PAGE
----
Meg Thompson: It made me unreasonably happy. I don’t even have a guess as to how long I have been trying to get a book of poems published. I feel like I submitted to every contest and small press in America before finding Another New Calligraphy. I have also been through dozens of manuscripts. But Bill Ripley, the editor, got precisely what I wanted. Minimal, subtle, but unflinching. I love that the reader sees one gigantic tooth, roots exposed, on the cover. It signals that I am not hiding anything. It is sensitive, but it is there. When I saw the cover, I thought about my kids, and how they are the ones that got me here.

You weave a metaphor throughout the book that likens motherhood to cutting teeth. This felt so visceral to me. When did you land on this as a through line in the writing of this collection?

I was sitting at a bar in Shaker Heights, Ohio, waiting for my sisters. We were going to have dinner later.  It was much needed time away because my son was teething. And when I am confronted with something like this, something that I don’t know or understand, something that pains me or the people around me, I start reading about it to try and calm myself. So I googled teething on my phone. I remember it vividly. I was drinking an IPA and thinking that the bar was too nice, too bright and clean. Then I read that when a tooth comes in, the proper term is that it “erupts.” It was a Wikipedia page about pediatric dentistry. The phrase for the order the teeth come in is called an eruption sequence. And I just thought, that’s it. That’s what we are going through.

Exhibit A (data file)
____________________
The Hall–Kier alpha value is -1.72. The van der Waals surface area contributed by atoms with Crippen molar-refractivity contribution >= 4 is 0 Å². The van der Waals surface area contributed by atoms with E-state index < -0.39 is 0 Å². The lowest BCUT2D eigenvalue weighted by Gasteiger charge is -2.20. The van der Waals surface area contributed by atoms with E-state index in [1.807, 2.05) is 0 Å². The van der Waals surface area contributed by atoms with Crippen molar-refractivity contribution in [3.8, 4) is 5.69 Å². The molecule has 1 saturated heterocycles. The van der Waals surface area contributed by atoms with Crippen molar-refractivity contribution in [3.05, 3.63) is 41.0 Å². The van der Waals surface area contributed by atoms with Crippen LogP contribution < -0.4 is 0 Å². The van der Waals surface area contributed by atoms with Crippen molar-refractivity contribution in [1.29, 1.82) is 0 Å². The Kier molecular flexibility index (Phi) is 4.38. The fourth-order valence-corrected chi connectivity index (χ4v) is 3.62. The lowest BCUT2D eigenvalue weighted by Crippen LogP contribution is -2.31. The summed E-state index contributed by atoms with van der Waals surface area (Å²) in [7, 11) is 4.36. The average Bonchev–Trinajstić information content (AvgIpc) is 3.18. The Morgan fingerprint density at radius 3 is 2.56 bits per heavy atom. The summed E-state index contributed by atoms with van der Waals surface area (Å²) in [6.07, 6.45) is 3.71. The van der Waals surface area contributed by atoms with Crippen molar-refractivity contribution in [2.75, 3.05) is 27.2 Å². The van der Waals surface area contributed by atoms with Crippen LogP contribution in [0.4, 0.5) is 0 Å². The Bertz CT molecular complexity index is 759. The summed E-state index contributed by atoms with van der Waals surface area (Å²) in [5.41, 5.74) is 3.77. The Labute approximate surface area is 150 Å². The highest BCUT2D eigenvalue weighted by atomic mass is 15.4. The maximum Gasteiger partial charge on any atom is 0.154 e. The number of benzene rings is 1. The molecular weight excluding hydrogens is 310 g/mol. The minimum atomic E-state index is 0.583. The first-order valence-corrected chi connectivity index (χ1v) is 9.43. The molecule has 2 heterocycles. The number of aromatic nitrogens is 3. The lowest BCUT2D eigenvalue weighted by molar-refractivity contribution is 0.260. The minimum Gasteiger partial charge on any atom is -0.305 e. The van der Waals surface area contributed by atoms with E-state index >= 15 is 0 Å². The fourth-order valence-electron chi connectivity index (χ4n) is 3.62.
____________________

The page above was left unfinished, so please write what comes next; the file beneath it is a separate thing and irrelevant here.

Can you describe the process of writing these poems to me? When did you know you had a collection?

Someone told me once that you know a book is done when it can’t be opened anymore. The “it” in this case is the metaphor that you are working to expand. Before I became a mother, I was not very good at knowing when a writing project is complete. Now that I have children, one of my strengths is knowing precisely when I cannot possibly give anymore of myself. I loved writing these poems. They both upended me and fulfilled me. I needed to write them, late at night, with my son in my arms, in order to get through it all. We still think of poems about motherhood as trapped in a language of sentimentality, and I felt an urge to destroy that notion with every poem I wrote.

Epigraph featuring quotes from Essentials for Orthodontic Practice and Cardi B

Tell me about your epigraph.

Epigraphs are one of my top five literary obsessions. I collect them the same way I do images and metaphors. I cannot tell you how much I love, for an epigraph, the sterile language of two orthodontists next to a quote from Cardi B. I wanted to set the contrasting tones of heavy and unexpected, which is how I feel about the act of mothering.